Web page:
The Tulsa Race Massacre


In 1921, the neighborhood of Greenwood in Tulsa, Oklahoma, was a thriving Black community. There were over forty grocery stores, many people owned businesses, and economically, things were going pretty well. But Tulsa also had a recordered 3,200 active KKK members in 1921, and at the end of May, things got really ugly. 

It all started when a Black teenager, Dick Rowland, got on an elevator with a white woman named Sarah Page. Something happened and she screamed. Dick ran home and hid. The following day he was arrested at his home and brought to the jail, where hundreds of white men wanted him to be released so they could lynch him. 

A group of around fifty Black men, many of them World War I veterans, wanted to protect Dick from the mob and went down to the jail, but when they saw the huge amount of people, they turned around. As they were walking away, a white man noticed that one of the Black men had been carrying a gun. When the Black man refused to hand it over, a swarm of angry white men rushed the Black men and the massacre began. 

Bullets flew through the air. Witnesses say the police provided guns to the white men and told them to go “get some people” (edited for racial slurs). Black bodies were dragged behind cars through the streets. Homes were looted and burned to the ground. Biplanes dropped literal bombs on houses – this took advanced planning. This was not a random surprise.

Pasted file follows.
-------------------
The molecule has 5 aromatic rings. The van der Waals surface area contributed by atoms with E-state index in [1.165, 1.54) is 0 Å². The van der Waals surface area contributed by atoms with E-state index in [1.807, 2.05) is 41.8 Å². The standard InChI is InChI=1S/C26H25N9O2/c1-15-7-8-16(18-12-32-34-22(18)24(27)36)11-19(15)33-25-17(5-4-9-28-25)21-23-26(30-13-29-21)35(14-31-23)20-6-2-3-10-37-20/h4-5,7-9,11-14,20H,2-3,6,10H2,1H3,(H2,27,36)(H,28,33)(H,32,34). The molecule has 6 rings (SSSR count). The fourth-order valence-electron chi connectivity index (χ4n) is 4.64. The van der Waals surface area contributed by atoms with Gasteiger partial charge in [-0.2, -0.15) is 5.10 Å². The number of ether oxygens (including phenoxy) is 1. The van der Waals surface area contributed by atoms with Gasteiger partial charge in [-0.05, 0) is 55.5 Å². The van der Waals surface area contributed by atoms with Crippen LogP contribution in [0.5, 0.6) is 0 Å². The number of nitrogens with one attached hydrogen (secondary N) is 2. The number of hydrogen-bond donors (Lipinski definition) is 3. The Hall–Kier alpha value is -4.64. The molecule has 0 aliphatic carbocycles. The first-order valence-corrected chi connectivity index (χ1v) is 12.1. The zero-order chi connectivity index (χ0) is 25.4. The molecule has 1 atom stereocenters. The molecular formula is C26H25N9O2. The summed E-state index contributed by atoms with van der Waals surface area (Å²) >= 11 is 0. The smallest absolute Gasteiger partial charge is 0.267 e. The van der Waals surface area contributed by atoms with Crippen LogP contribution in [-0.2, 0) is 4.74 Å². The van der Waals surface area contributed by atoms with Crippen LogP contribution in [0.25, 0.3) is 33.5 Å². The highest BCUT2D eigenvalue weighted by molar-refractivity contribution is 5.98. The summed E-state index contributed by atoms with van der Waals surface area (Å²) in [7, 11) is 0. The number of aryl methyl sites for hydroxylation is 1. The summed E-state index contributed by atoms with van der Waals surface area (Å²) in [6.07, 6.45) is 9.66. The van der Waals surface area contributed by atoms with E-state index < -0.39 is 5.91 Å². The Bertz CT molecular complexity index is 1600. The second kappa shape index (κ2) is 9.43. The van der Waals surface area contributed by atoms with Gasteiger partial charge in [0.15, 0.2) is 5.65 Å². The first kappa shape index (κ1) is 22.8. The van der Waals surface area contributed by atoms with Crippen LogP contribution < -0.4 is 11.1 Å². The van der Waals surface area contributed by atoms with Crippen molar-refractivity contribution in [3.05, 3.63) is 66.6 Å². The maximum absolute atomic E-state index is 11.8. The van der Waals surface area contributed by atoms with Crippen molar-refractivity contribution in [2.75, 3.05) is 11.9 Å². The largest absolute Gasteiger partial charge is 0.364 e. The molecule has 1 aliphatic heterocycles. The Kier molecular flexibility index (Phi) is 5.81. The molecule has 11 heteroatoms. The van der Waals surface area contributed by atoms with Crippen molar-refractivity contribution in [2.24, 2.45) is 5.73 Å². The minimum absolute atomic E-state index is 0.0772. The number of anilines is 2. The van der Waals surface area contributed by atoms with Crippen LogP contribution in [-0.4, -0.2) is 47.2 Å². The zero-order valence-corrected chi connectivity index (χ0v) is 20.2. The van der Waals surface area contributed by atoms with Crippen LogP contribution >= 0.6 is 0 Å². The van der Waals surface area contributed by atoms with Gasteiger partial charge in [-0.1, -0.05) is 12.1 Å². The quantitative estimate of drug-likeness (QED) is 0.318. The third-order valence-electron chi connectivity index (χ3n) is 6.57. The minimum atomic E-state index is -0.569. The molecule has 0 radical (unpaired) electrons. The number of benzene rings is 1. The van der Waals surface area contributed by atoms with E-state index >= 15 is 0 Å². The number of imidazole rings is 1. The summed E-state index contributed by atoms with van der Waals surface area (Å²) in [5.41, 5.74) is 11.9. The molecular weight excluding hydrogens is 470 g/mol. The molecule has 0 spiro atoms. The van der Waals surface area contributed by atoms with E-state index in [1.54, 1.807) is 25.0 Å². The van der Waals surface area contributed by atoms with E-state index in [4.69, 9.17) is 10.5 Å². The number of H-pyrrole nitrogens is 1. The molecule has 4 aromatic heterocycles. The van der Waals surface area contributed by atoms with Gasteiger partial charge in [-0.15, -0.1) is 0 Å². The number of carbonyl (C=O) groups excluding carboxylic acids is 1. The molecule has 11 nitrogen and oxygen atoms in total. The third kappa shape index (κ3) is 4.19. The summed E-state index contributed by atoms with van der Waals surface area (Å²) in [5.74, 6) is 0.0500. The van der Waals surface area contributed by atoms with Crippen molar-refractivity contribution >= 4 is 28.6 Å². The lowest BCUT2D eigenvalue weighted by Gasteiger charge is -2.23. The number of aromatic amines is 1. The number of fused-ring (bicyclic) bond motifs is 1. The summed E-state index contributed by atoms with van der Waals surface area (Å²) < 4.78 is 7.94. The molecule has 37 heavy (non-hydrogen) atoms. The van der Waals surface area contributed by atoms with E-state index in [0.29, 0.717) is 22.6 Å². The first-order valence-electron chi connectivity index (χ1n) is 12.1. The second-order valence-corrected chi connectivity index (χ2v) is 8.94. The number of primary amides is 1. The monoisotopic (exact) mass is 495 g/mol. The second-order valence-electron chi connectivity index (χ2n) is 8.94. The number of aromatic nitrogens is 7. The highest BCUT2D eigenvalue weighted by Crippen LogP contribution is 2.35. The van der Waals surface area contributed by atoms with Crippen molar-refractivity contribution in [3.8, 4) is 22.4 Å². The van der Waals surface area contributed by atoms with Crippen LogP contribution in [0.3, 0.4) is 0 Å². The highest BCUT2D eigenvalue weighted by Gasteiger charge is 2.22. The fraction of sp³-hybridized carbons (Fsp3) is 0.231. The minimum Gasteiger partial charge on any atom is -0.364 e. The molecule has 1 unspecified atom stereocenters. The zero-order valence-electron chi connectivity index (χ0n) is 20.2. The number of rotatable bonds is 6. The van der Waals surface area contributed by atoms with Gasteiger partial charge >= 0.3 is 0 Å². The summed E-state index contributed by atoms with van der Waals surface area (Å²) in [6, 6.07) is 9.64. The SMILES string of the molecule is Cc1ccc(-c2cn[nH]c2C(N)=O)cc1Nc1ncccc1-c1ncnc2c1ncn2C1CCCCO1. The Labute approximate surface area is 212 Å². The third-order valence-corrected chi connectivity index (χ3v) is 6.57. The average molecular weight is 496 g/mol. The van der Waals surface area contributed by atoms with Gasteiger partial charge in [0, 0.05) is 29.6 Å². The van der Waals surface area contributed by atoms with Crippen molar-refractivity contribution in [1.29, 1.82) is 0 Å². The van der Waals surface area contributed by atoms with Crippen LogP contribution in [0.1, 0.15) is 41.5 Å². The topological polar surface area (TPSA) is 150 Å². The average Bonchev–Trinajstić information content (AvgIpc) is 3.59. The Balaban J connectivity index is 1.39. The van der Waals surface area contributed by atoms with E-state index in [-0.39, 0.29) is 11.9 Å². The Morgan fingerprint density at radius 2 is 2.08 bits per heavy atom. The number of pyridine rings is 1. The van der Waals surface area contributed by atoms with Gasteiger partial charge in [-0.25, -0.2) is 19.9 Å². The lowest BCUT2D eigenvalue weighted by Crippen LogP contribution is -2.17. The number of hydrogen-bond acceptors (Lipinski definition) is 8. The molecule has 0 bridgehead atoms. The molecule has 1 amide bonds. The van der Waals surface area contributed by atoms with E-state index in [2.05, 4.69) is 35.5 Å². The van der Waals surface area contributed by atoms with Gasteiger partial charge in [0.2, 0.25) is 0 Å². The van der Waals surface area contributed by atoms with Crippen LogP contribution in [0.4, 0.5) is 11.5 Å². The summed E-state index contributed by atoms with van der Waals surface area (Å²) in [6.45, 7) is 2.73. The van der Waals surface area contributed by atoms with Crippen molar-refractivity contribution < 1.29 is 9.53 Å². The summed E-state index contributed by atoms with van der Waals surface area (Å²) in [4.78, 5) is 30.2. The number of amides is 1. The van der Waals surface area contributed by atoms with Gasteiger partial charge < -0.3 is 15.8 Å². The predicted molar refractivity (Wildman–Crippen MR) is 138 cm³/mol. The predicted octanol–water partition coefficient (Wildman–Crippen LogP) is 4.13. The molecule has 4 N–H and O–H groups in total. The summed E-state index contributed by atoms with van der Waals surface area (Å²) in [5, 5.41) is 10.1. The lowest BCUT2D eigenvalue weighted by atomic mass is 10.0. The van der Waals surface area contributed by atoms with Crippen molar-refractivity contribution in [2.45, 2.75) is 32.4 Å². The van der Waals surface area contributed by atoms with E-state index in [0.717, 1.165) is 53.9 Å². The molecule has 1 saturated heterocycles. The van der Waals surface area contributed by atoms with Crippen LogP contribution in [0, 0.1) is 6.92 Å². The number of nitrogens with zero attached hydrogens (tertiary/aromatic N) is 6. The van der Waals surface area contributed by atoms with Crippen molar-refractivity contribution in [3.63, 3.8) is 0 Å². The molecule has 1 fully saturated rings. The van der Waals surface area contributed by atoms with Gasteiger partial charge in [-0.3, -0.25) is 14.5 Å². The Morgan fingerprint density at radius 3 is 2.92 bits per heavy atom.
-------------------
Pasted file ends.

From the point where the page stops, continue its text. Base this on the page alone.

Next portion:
By midday the following morning (June 1), Greenwood had been leveled. Somewhere between 50-300 people had been murdered. Dick Rowland was later exonerated. Turns out he had tripped and grabbed her arm instinctually as he was falling. No white people were ever convicted of any damages. 

Five years later, Greenwood had been rebuilt and was mostly thriving again, until in the 1970s, when the government took homes by eminent domain to build highways through the town, which destroyed home value and displaced more residents. 

In 1997, a State commission was formed to review the massacre. They recommended reparations be made. In 2001, Oklahoma State Legislature the Race Riot Reconciliation Act was passed, but at the time of this writing in April 2022, no official reparations have been made.